Apple back on track

Published July 27th, 2016 - 08:00 GMT
The technology giant reported better-than-expected iPhone sales in the third quarter. (File photo)
The technology giant reported better-than-expected iPhone sales in the third quarter. (File photo)

After a rough fiscal second quarter, Apple gained some ground in its fight to regain lost glory.

The technology giant reported better-than-expected iPhone sales in the third quarter, and had even more good news that its revenue for the current quarter would surpass analysts' views.

The positive tone from the Cupertino, California-headquartered company somewhat eased fears that demand for its flagship device had hit a snag. Shares were up around seven per cent in after-hours trading - a far cry from what happened as a result from its debacle in the previous quarter and reflecting the optimism seemingly shared by investors.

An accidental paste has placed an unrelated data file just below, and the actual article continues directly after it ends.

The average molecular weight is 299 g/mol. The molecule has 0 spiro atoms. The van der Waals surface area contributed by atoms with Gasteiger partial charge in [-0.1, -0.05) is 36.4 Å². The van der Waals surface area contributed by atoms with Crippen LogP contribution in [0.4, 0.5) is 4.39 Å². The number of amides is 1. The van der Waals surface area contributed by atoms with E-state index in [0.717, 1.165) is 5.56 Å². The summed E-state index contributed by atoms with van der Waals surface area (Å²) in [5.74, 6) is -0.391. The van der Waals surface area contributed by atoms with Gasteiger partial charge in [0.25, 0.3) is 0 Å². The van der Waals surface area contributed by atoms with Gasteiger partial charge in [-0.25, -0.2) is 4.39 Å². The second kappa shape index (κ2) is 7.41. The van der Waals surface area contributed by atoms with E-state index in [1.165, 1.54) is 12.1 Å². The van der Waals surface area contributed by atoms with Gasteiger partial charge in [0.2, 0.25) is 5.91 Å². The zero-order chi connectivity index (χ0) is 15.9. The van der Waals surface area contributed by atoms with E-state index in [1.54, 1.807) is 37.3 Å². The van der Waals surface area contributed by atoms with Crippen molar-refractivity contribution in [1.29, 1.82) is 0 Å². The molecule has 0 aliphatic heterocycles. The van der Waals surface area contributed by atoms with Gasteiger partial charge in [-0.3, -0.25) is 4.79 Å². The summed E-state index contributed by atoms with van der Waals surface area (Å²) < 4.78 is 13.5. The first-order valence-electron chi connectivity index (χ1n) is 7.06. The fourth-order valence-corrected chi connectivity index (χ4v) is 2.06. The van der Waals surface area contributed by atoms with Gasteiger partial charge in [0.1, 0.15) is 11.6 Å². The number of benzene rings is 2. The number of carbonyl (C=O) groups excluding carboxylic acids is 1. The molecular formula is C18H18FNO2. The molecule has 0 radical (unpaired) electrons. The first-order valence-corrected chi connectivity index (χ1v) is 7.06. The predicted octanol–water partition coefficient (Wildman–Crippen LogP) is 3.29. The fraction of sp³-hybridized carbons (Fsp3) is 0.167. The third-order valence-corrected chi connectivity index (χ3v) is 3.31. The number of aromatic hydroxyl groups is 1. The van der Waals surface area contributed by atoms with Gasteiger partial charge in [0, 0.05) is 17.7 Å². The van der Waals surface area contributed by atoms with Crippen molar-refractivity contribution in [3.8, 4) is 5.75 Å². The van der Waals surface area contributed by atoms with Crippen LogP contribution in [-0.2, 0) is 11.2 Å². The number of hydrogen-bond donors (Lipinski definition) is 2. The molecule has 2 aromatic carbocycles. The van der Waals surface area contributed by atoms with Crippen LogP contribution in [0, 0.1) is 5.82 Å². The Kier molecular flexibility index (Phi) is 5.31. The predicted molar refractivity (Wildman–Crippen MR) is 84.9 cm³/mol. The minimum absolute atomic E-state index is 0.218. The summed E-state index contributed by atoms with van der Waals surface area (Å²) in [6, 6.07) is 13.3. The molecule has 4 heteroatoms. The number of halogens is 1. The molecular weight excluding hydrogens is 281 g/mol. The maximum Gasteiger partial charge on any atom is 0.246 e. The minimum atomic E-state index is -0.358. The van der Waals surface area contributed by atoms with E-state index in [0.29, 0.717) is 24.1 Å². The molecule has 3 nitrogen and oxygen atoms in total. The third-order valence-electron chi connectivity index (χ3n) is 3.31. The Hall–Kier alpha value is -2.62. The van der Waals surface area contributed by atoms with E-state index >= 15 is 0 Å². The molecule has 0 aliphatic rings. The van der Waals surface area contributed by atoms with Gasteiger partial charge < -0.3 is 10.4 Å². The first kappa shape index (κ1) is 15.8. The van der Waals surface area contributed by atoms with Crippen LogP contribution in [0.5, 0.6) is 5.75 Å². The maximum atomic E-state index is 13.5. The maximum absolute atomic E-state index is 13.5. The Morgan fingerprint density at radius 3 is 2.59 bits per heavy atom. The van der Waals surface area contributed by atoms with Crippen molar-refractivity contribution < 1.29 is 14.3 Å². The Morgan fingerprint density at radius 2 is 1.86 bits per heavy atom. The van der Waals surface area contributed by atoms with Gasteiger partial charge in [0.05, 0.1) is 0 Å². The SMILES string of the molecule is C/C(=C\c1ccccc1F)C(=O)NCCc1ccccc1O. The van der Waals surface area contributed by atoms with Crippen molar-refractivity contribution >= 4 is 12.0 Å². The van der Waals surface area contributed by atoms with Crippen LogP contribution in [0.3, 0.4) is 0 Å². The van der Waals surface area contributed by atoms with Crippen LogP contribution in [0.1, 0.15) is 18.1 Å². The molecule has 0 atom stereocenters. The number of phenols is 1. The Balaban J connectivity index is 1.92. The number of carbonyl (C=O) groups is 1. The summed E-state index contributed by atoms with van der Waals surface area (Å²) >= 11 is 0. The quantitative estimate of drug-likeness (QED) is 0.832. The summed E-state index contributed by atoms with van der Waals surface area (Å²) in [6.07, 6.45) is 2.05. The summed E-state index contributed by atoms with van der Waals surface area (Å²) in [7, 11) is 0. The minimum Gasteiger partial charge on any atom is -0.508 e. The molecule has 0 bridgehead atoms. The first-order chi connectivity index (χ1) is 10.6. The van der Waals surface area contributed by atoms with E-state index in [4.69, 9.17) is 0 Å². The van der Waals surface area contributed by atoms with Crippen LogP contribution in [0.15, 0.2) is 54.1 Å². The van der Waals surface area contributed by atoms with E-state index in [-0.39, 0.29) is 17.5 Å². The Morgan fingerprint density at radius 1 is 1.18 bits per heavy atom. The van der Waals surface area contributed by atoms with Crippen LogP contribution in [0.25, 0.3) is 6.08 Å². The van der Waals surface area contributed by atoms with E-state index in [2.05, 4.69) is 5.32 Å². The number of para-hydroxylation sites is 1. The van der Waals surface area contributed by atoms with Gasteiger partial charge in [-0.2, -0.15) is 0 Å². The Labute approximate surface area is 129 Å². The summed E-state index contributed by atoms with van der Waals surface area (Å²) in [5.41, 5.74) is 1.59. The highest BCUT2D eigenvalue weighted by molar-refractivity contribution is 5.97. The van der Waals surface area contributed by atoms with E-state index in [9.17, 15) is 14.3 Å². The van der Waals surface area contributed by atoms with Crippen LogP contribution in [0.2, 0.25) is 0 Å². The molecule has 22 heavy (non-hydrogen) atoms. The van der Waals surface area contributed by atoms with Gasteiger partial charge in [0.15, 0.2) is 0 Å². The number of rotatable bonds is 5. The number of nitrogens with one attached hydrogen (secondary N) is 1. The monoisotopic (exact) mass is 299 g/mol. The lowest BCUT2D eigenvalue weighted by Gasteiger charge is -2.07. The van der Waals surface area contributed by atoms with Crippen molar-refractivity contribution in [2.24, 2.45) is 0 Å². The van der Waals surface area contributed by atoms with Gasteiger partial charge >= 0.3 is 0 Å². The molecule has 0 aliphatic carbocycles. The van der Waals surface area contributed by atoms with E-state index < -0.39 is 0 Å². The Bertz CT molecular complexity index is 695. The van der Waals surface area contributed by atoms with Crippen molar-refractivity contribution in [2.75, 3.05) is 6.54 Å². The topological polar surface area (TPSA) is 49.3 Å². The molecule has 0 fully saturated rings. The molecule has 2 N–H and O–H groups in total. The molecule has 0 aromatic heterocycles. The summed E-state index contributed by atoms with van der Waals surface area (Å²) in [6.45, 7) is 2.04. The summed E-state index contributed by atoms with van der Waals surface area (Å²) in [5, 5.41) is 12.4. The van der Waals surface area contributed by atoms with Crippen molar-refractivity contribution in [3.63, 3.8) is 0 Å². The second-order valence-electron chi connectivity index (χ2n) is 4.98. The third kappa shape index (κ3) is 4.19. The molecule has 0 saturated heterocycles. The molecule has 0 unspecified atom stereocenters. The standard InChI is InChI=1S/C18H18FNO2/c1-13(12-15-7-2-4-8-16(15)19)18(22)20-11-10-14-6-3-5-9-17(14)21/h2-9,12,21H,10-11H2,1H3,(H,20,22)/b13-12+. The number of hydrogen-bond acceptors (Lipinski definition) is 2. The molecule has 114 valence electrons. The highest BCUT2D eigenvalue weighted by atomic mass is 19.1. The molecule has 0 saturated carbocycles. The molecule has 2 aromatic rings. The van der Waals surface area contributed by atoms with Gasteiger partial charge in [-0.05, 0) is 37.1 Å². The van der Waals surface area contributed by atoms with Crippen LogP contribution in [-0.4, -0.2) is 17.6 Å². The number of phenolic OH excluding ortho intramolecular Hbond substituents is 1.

The results - released during a live conference call at 12:30am Dubai time on Wednesday - for the period ended June 25 "reflect stronger customer demand and business performance than we anticipated at the start of the quarter", CEO Tim Cook said in a Press release.

Revenue for the quarter was at $42.4 billion, while net income was at $7.8 billion. The former was down 16 per cent from the second quarter's $50.56 billion.

Sales of the iPhone were at 40.4 million, slightly besting the industry prediction of around 40 million, but down 21 per cent from the previous quarter. Revenue was at $24.05 billion, a 27 per cent decline.